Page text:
Sturgeon was employed by Airborne Freight Corporation (Airborne) until his discharge on March 30, 1983. He was a member of Local 745, the exclusive collective bargaining representative for Airborne employees. Local 745 entered into a collective bargaining agreement with Airborne for the period of March 1, 1982 through March 31, 1985, which permitted Airborne to discharge employees only for just cause. Pursuant to the collective bargaining agreement, Sturgeon filed a grievance of his discharge with Local 745 on April 6, 1983. The agreement provided that the grievance procedures could be invoked only by an authorized Union representative, and that discharge grievances had to be commenced by written notice given within ten working days of the discharge. Sturgeon's grievance was scheduled for arbitration on April 26, 1983, with the Southern Multi-State Grievance Committee, which was comprised of three Union representatives and three from company management. The Grievance Committee dismissed Sturgeon's grievance as untimely filed, because it was postmarked after the contractual ten-day period. Local 745 brought the grievance to a second hearing on May 24, 1983, but the Grievance Committee again denied Sturgeon's grievance.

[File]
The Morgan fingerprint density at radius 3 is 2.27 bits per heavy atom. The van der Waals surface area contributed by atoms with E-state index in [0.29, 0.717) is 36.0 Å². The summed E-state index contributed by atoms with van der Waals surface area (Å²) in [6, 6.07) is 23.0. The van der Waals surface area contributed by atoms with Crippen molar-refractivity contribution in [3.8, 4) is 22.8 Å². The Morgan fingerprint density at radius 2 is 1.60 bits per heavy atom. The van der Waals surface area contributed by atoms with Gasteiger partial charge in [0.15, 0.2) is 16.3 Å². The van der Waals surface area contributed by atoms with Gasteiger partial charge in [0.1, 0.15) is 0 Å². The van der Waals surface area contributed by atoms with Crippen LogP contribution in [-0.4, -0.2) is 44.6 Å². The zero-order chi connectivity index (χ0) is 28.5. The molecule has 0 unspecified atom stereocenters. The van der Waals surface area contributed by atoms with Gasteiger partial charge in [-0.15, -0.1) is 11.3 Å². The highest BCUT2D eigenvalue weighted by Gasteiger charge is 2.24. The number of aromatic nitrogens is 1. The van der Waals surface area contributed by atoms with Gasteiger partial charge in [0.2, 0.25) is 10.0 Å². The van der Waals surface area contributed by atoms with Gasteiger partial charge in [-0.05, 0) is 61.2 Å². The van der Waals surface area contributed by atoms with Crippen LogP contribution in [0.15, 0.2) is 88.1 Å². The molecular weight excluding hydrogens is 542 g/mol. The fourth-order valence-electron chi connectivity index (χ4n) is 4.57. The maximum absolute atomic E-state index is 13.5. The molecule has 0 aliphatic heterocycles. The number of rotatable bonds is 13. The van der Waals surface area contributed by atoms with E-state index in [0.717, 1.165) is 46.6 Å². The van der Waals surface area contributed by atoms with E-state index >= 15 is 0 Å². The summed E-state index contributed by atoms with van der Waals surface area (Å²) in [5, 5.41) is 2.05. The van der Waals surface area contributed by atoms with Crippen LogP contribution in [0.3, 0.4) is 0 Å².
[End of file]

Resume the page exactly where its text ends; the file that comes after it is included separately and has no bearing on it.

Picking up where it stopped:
Sturgeon filed this action on September 27, 1983, pursuant to section 301(a) of the Labor Management Relations Act, 29 U.S.C. Sec. 185(a),1 against Airborne for wrongful discharge in violation of the collective bargaining agreement and against Local 745 for failure to fulfill its duty of fair representation.2 During the initial discovery period, which was to end January 4, 1985, in anticipation of a February 4, 1985, trial date, plaintiff failed to designate any expert witnesses. On December 26, 1984, the case was reset for trial on May 6, 1985, with discovery to be completed by March 31, 1985. Again, plaintiff designated no expert witnesses during the discovery period.